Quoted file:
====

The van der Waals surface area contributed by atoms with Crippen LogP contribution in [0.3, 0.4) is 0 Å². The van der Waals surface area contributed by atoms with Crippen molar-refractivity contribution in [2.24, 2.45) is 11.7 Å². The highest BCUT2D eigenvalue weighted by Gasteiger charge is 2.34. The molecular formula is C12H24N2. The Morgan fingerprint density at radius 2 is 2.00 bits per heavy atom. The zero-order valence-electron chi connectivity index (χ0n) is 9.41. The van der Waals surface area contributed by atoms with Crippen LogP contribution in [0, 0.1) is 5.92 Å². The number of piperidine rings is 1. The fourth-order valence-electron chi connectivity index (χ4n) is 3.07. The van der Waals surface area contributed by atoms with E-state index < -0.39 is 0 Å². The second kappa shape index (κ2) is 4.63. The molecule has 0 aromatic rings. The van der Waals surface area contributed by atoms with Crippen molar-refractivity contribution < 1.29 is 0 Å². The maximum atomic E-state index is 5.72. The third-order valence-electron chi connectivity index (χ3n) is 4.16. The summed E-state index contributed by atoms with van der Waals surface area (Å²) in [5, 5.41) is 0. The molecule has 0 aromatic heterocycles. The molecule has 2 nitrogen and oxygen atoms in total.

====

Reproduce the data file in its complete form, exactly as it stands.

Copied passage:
The van der Waals surface area contributed by atoms with Crippen LogP contribution in [0.3, 0.4) is 0 Å². The van der Waals surface area contributed by atoms with Crippen molar-refractivity contribution in [2.24, 2.45) is 11.7 Å². The highest BCUT2D eigenvalue weighted by Gasteiger charge is 2.34. The molecular formula is C12H24N2. The Morgan fingerprint density at radius 2 is 2.00 bits per heavy atom. The zero-order valence-electron chi connectivity index (χ0n) is 9.41. The van der Waals surface area contributed by atoms with Crippen LogP contribution in [0, 0.1) is 5.92 Å². The number of piperidine rings is 1. The fourth-order valence-electron chi connectivity index (χ4n) is 3.07. The van der Waals surface area contributed by atoms with E-state index < -0.39 is 0 Å². The second kappa shape index (κ2) is 4.63. The molecule has 0 aromatic rings. The van der Waals surface area contributed by atoms with Crippen molar-refractivity contribution < 1.29 is 0 Å². The maximum atomic E-state index is 5.72. The third-order valence-electron chi connectivity index (χ3n) is 4.16. The summed E-state index contributed by atoms with van der Waals surface area (Å²) in [5, 5.41) is 0. The molecule has 0 aromatic heterocycles. The molecule has 2 nitrogen and oxygen atoms in total.